On June 13th 2011, Captain Thet Zaw Win of Tatmadaw LIB #345, which is based at the H--- army camp, ordered the villagers from B---, L---, T--- and K--- village tracts to go and repair the army camp [at H---]. Each household had to bring two bamboo poles and two wooden posts. There were 400 households that had to bring the wooden posts and bamboo poles, and ten villagers that had to work for them [as set tha] every day at the army camp.[5] The Tatmadaw soldiers did not ask the villagers to work for them in the same way they had before. They asked instead for ten set tha to actually stay at their army camp to work for them.

On July 19th 2011, Tatmadaw LIB #345 Captain Way Pyo Thu forced the villagers from S---, N---, B--- and T--- village tracts to cut and clear vegetation for them around the O--- Pagoda army camp. The villagers in the area had to clear vegetation that stretched 50 yards out [from the camp perimeter] and it took the villagers five days to finish. Each of the four village tracts had to send 20 villagers every day.

Taxation and demands

On June 19th 2011, the Ler Doh Myo Lon Mu [Township Security Director] demanded three chickens from S--- village. ThisMyo Lon Mu always demands food from villagers and when Tatmadaw LIB #345 came and took military responsibility for Southern Ler Doh Township, they made demands on the villagers for a whole month. The villagers cannot raise enough animals [to meet soldiers’ demands for food]. Each household has to pay about 3,000 kyat (US $3.90) each month into a village fund. If they demand a lot of food, the village head has to collect more money, about 8,000 kyat (US $10.39), from the villagers. Because of this [regular demands for food], the village head has to collect more and more money from the villagers.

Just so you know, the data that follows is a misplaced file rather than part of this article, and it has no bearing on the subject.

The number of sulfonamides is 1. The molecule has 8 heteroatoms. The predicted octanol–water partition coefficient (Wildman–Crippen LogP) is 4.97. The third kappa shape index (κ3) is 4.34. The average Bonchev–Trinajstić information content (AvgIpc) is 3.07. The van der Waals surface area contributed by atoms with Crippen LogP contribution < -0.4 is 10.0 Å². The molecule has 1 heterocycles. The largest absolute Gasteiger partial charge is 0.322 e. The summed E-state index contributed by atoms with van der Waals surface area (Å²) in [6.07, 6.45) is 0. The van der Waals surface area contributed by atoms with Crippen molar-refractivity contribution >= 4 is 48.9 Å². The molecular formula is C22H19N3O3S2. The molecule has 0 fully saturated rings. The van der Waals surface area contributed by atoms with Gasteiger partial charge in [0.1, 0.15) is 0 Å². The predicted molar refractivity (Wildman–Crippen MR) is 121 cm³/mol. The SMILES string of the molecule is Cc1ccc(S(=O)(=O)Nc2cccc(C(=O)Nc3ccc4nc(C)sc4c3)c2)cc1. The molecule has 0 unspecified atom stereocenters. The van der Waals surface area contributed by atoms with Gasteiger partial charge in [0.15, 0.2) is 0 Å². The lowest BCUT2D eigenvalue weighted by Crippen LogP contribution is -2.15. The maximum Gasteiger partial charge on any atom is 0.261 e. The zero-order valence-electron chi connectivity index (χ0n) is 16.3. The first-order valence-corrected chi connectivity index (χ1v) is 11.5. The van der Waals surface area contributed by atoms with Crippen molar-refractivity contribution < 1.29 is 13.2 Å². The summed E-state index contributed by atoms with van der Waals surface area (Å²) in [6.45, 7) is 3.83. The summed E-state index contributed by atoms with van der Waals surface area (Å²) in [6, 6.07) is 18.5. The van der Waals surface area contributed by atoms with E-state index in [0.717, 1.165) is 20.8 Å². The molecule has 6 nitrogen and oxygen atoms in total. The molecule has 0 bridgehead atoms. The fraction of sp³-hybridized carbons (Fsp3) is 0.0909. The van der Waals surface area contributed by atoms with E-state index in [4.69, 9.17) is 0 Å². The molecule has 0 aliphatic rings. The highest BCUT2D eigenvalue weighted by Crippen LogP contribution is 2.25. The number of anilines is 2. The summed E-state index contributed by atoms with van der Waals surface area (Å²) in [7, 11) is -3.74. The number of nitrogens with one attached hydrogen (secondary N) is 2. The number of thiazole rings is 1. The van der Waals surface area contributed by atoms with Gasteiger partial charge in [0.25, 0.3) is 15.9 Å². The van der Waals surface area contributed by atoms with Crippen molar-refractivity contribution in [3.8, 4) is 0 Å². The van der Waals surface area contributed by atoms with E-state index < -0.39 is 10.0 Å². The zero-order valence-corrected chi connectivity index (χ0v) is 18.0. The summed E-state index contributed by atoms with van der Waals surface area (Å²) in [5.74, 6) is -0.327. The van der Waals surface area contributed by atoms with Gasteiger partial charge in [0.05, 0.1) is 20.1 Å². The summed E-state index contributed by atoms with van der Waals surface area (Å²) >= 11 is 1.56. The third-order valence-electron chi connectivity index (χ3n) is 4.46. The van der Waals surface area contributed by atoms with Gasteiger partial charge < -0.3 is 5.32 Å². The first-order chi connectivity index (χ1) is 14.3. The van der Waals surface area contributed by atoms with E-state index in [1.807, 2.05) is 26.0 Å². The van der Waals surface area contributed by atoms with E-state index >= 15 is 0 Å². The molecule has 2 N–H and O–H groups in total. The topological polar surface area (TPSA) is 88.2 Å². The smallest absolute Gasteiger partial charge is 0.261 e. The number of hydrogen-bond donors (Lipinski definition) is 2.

On July 21st 2011, Tatmadaw LIB #345 Company Commander [Captain] Thet Zaw Win ordered the villagers from K---, B---, L--- and T--- village tracts to buy four [prepaid] cellular phone cards, totalling 150,000 kyat (US $195). The village tracts decided to divide the cost between them. B--- village tract had to give 50,000 kyat (US $64.94). K--- village tract had to give 30,000 kyat (US $38.96). T--- village tract had to give 20,000 kyat (US $25.97) and L--- village tract had to give 50,000 kyat. This commander, after he demanded and took the money, did not allow the villagers to talk about or report [what had happened].

On July 22nd 2011, Company Commander [Captain] Thet Zaw Win based at H--- camp ordered villagers to procure 1,500 [empty] fertiliser bags to build the army camp’s defences. He ordered [villagers from] L--- and B--- village tracts to deliver these and to build the army camp defences.